Deluded

06.19.15 3:50 AM ET

Why the GOP Hates Talking About Hate: Conservatives Can’t Confront Racism in Charleston Shooting

Leading conservatives, desperate to show they’re also victims, are rushing to define a white man’s killing of nine black people as an attack on Christianity.

In the 24 hours after the massacre inside Charleston’s Emanuel AME Church, GOP politicians and members of the conservative commentariat have tried to explain Dylann Storm Roof’s motivations on a spectrum that runs from merely murky to the explicitly anti-religious.

They have taken pains to avoid the abundant evidence that Roof was a sadly familiar figure: a young man motivated by racism to violence.

Louisiana Governor and passive presidential aspirant Bobby Jindal inserted the shruggie icon into the debate, averring that we should defer to the expertise of police detectives in sussing out the connection between Roof’s documented history of racist sympathies and his perhaps coincidental murdering of black people: “Law enforcement will figure out what his so-called motivations were.”

South Carolina Senator and presidential candidate Lindsey Graham pointed out that it’s Christians who are the serial killer flavor of the month: “It’s 2015, there are people out there looking for Christians to kill them.” His fellow campaign traveler Rick Santorum opined that the slaughter was part of a larger “assault on religious liberty.” And Rand Paul blamed the massacre on “people not understanding where salvation comes from.”

Flowers for the victims of Wednesday's shootings, are laid near a police barricade in Charleston, South Carolina, June 18, 2015. Police in Charleston were searching for a white gunman on Thursday who killed nine people in a historic African-American church, in an attack that police and the city's mayor described as a hate crime.

Randall Hill/Reuters

Fox & Friends couldn’t help dumbing down the debate by framing it simply as an “Attack on Faith,” while anchor Steve Doocy wondered aloud how people could “unbelievably” “call it a hate crime.”

This is, of course, nonsense. The massacre was not an attack on faith. According to witnesses, Roof stated his goals and motivations as he committed the crime. He told the victims, “You’re raping our women and taking over the country. You have to go.” By Friday morning, CNN was reporting that he confessed he had wanted to start a race war.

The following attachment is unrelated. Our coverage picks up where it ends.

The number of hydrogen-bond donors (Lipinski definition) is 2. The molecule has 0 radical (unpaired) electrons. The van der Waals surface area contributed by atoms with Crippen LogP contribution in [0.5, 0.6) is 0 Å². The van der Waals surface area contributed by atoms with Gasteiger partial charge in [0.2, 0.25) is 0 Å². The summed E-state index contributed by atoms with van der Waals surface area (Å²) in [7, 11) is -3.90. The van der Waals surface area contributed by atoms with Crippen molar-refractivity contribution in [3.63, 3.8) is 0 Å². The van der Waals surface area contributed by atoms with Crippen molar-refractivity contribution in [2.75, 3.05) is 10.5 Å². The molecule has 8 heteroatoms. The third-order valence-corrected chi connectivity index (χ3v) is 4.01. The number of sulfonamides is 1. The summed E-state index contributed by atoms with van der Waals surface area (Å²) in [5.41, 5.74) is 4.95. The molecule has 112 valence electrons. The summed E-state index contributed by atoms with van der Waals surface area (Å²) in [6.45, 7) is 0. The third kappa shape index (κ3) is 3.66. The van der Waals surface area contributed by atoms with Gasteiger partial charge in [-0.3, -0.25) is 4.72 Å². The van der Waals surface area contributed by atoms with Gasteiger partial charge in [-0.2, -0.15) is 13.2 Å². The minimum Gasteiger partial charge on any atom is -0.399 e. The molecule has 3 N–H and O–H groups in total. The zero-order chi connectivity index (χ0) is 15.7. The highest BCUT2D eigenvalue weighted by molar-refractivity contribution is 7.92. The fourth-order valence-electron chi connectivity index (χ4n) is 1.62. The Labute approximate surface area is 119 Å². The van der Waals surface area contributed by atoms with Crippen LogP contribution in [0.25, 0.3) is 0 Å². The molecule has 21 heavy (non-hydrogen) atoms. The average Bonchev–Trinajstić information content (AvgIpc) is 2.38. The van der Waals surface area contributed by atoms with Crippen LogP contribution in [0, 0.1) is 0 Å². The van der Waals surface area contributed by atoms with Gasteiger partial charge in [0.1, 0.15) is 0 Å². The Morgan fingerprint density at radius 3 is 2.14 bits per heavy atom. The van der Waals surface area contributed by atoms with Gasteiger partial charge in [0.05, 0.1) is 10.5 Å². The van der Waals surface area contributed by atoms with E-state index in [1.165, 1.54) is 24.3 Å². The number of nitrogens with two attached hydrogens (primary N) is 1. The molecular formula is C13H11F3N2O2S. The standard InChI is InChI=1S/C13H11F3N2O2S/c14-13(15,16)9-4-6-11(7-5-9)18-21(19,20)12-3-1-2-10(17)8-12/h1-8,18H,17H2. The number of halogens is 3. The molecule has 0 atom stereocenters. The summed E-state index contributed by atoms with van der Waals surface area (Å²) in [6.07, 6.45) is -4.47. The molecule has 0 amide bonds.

The reliance on culture-war narratives rings even more hollow. Roof wasn’t some unhinged hippie atheist with contempt for conservative values; a high-school classmate told The Daily Beast that “he had that kind of Southern pride, I guess some would say. Strong conservative beliefs.” Roof joined white-supremacy groups, not the American Civil Liberties Union. He didn’t even ask some Christians to bake a cake for a gay wedding; he opened fire on a bunch of black people after watching them at Bible study.

So how can we explain conservatives’ misidentification of Roof’s motives? Could it be an overzealous application of “allegedly” to describe what happened (Perhaps they take so seriously the idea that Roof is innocent until proven guilty, they’re acting as his lawyers.) Then again, conservatives seem to be concerned about due process only in very specific instances. It’s not as if Roof has been accused of campus sexual assault.

No, the problem here is not that GOP politicians blame the victims. It’s that these days they desperately need to believe that they are also victims.

Depicting Roof as just another one of the foot soldiers in the war on Christmas steals unearned legitimacy from black Americans’ struggle on a scale that should give critics of Rachel Dolezal pause. It’s a theft of the Emanuel AME victims’ martyrdom that’s as capricious and as unaccountable as any Iggy Azalea appropriation.